One wouldn't think an exhibition consisting entirely of paintings of drops of water would be worth writing about, but Tschang Yeul Kim's show of such paintings at the Staempfli Gallery here most definitely is.
For one thing, these works are totally convincing as illusion, and were as painstakingly and as realistically executed as any traditional trompe l'oeilm painting.
For another, they are impressively large and in most instances consist of hundreds -- even thousands -- of precisely delineated drops of water arranged on unprimed brownish canvas. (A few smaller paintings, consisting of one to a dozen or so drops of water are also included.)
And last, but certainly not least, these paintings are conceived and brought to life with such extraordinary sensitivity and formal tact that we know immediately they were not intended merely to fool our eye or to cause us to marvel at the technical virtuosity required to paint them.
In an intriguing sort of way, these paintings represent a bridge between the apparently irreconcilable contemporary pictorial modes of representational and nonrepresentational art. On one hand, these drops of water are as realistically painted as any object in a Vermeer painting. On the other, they don't exist in a "real" world but rather in a formal universe. This universe shares the obsessive overall patterning of that aspect of post-World II modernism which took its cud from Pollock, Johns, Poons, and Warhol. Repetition and serial imagery are utilized to raise basic issues of perceptual experience, and to stimulate questions about the nature of painting itself.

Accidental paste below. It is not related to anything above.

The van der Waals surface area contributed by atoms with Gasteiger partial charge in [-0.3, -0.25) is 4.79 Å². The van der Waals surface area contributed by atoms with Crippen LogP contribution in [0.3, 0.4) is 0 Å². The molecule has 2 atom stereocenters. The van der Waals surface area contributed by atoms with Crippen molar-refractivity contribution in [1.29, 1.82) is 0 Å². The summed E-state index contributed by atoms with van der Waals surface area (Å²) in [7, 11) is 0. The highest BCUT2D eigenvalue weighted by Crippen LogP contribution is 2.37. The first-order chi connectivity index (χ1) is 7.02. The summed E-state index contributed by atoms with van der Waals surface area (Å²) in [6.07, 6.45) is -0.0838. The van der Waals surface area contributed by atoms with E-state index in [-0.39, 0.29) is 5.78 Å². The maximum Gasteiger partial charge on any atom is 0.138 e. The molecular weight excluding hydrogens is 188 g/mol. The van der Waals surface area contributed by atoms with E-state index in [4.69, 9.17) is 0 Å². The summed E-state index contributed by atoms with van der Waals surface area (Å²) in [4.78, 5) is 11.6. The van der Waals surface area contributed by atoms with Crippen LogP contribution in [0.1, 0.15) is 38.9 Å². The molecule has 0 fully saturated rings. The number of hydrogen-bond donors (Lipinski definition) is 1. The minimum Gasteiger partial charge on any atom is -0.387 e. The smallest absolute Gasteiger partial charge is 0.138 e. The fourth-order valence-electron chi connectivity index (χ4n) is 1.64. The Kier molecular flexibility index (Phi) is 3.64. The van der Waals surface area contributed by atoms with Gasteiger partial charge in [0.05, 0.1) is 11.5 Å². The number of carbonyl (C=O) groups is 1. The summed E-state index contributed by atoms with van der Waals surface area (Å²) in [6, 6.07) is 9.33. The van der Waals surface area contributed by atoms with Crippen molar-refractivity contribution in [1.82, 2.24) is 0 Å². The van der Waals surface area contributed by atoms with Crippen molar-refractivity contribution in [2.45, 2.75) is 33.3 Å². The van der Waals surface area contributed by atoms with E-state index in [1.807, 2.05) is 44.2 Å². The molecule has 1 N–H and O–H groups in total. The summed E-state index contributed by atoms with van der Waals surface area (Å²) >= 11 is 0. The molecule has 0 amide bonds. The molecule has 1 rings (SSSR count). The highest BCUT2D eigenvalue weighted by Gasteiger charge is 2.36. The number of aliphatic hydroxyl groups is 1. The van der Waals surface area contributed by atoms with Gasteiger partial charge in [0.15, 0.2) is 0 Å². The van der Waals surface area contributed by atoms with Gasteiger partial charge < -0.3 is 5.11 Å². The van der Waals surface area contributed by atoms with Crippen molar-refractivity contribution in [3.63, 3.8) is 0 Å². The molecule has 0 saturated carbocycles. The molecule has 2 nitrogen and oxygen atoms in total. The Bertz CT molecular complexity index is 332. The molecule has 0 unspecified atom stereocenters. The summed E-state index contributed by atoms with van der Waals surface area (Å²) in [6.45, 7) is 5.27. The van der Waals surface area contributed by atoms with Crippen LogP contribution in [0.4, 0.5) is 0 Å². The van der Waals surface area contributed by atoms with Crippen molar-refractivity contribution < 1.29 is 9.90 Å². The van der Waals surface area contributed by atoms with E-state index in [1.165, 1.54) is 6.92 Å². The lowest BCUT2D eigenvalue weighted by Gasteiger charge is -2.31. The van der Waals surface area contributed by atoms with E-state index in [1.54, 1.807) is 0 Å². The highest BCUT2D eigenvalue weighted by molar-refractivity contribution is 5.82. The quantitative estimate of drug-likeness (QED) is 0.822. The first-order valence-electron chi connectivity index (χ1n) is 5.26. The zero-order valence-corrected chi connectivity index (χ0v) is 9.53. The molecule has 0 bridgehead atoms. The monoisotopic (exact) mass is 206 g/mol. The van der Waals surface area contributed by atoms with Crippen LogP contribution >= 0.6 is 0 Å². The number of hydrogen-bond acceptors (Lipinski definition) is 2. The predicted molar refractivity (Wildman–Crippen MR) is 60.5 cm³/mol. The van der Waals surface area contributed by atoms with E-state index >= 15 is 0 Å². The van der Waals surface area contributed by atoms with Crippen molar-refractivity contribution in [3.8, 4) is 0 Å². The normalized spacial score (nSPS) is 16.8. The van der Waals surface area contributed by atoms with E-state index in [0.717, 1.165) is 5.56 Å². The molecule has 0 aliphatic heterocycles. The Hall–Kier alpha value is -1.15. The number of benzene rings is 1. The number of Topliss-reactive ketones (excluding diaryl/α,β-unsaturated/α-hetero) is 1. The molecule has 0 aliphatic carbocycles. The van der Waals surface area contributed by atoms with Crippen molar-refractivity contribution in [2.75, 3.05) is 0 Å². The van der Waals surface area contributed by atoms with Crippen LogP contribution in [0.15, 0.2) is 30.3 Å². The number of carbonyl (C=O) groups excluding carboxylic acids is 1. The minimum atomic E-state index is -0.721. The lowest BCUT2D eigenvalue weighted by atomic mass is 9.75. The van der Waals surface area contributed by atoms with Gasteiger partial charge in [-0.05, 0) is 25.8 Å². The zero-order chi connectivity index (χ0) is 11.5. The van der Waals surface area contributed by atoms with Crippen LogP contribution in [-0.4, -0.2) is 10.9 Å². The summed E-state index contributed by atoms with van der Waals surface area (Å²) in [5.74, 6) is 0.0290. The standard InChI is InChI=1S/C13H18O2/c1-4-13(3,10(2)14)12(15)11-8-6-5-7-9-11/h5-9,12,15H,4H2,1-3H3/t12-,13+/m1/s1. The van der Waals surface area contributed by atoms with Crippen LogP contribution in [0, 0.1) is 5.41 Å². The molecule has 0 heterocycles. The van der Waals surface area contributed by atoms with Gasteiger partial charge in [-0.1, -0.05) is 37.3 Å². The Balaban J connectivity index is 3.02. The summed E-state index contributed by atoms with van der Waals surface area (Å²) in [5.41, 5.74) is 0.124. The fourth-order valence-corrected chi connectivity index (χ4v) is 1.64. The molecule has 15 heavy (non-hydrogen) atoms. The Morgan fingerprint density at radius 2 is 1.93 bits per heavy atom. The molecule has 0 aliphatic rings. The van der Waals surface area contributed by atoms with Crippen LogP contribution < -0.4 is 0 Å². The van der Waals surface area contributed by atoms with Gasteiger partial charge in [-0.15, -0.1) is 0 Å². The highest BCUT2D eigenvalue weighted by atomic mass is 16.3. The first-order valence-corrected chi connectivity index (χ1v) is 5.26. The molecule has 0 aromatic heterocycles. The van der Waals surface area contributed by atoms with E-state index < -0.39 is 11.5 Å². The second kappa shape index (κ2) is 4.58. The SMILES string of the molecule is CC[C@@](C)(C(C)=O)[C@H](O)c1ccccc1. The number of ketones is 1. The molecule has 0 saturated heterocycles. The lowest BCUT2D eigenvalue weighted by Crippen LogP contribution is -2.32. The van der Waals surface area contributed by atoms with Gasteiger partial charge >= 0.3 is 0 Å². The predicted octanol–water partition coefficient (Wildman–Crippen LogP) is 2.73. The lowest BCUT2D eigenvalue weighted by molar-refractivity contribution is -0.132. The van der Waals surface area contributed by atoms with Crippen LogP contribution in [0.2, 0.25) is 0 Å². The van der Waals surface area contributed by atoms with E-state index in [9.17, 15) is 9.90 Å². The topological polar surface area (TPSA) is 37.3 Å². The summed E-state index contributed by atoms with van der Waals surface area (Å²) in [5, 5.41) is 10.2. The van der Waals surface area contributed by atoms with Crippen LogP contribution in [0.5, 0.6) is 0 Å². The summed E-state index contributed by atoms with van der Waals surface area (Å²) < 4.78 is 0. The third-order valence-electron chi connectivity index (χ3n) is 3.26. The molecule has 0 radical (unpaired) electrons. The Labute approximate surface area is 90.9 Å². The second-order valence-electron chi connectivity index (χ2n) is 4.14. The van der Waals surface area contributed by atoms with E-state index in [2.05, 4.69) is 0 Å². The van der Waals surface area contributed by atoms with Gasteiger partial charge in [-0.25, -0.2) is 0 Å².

Not that these works go that far. They do not break new ground so much as acknowledged the contemporary artistic milieu and its most persistent issues and realities. While Kim is above all an artist, he knows he lives in 1981 and acts accordingly by bringing his personal vision of art in line with the larger artistic realities of this period.
It is his good fortune that he is artist enough to make it work without loss of either personal integrity or cultural significance. He remains totally himself while performing the high-wire juggling act of being "modern," something quite rare and well worth watching. Serge Hollerbach
Serge Hollerbach, showing at the David Findlay Galleries here, is another sort of artist entirely. Warm, compassionate, and apparently totally representational, we feel we know what he is about the minute we first set eyes on his work.